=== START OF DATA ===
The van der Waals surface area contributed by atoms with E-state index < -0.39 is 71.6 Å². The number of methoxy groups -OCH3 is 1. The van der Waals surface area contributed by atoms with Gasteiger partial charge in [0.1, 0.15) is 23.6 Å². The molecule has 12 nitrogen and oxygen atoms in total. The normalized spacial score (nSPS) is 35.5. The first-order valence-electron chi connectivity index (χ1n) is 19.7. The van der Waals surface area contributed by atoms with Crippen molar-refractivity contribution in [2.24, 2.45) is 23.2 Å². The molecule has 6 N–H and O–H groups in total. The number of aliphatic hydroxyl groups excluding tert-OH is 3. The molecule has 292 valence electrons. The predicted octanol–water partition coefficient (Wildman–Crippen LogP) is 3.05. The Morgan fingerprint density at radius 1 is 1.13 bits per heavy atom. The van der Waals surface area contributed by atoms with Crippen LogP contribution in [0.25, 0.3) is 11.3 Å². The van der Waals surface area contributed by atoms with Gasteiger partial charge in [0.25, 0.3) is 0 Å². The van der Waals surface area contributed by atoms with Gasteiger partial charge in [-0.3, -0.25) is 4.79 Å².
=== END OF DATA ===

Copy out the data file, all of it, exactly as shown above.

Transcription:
The van der Waals surface area contributed by atoms with E-state index < -0.39 is 71.6 Å². The number of methoxy groups -OCH3 is 1. The van der Waals surface area contributed by atoms with Gasteiger partial charge in [0.1, 0.15) is 23.6 Å². The molecule has 12 nitrogen and oxygen atoms in total. The normalized spacial score (nSPS) is 35.5. The first-order valence-electron chi connectivity index (χ1n) is 19.7. The van der Waals surface area contributed by atoms with Crippen molar-refractivity contribution in [2.24, 2.45) is 23.2 Å². The molecule has 6 N–H and O–H groups in total. The number of aliphatic hydroxyl groups excluding tert-OH is 3. The molecule has 292 valence electrons. The predicted octanol–water partition coefficient (Wildman–Crippen LogP) is 3.05. The Morgan fingerprint density at radius 1 is 1.13 bits per heavy atom. The van der Waals surface area contributed by atoms with Crippen LogP contribution in [0.25, 0.3) is 11.3 Å². The van der Waals surface area contributed by atoms with Gasteiger partial charge in [0.25, 0.3) is 0 Å². The van der Waals surface area contributed by atoms with Gasteiger partial charge in [-0.3, -0.25) is 4.79 Å².